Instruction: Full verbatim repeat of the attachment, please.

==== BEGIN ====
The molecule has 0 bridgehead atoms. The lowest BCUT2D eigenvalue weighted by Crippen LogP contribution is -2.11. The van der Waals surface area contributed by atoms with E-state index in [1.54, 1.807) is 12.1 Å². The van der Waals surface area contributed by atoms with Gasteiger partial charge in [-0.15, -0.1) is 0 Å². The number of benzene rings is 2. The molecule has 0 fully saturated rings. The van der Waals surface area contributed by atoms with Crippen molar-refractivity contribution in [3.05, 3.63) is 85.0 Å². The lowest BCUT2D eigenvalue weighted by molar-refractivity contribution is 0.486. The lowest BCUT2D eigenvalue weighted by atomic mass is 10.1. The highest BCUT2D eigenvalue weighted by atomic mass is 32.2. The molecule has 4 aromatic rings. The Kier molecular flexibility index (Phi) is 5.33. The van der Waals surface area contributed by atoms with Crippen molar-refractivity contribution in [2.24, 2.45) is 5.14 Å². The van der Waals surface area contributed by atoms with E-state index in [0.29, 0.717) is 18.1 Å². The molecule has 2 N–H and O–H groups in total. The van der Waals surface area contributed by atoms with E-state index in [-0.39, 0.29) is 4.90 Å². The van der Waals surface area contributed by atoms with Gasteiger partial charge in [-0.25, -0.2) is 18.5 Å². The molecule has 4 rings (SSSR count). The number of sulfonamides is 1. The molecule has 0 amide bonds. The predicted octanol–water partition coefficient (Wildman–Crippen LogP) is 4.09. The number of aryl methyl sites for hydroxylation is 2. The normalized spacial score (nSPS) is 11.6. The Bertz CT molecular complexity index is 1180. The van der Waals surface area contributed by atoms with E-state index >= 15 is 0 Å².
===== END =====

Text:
The molecule has 0 bridgehead atoms. The lowest BCUT2D eigenvalue weighted by Crippen LogP contribution is -2.11. The van der Waals surface area contributed by atoms with E-state index in [1.54, 1.807) is 12.1 Å². The van der Waals surface area contributed by atoms with Gasteiger partial charge in [-0.15, -0.1) is 0 Å². The number of benzene rings is 2. The molecule has 0 fully saturated rings. The van der Waals surface area contributed by atoms with Crippen molar-refractivity contribution in [3.05, 3.63) is 85.0 Å². The lowest BCUT2D eigenvalue weighted by molar-refractivity contribution is 0.486. The lowest BCUT2D eigenvalue weighted by atomic mass is 10.1. The highest BCUT2D eigenvalue weighted by atomic mass is 32.2. The molecule has 4 aromatic rings. The Kier molecular flexibility index (Phi) is 5.33. The van der Waals surface area contributed by atoms with Crippen molar-refractivity contribution in [2.24, 2.45) is 5.14 Å². The van der Waals surface area contributed by atoms with E-state index in [0.29, 0.717) is 18.1 Å². The molecule has 2 N–H and O–H groups in total. The van der Waals surface area contributed by atoms with E-state index in [-0.39, 0.29) is 4.90 Å². The van der Waals surface area contributed by atoms with Gasteiger partial charge in [-0.25, -0.2) is 18.5 Å². The molecule has 4 rings (SSSR count). The number of sulfonamides is 1. The molecule has 0 amide bonds. The predicted octanol–water partition coefficient (Wildman–Crippen LogP) is 4.09. The number of aryl methyl sites for hydroxylation is 2. The normalized spacial score (nSPS) is 11.6. The Bertz CT molecular complexity index is 1180. The van der Waals surface area contributed by atoms with E-state index >= 15 is 0 Å².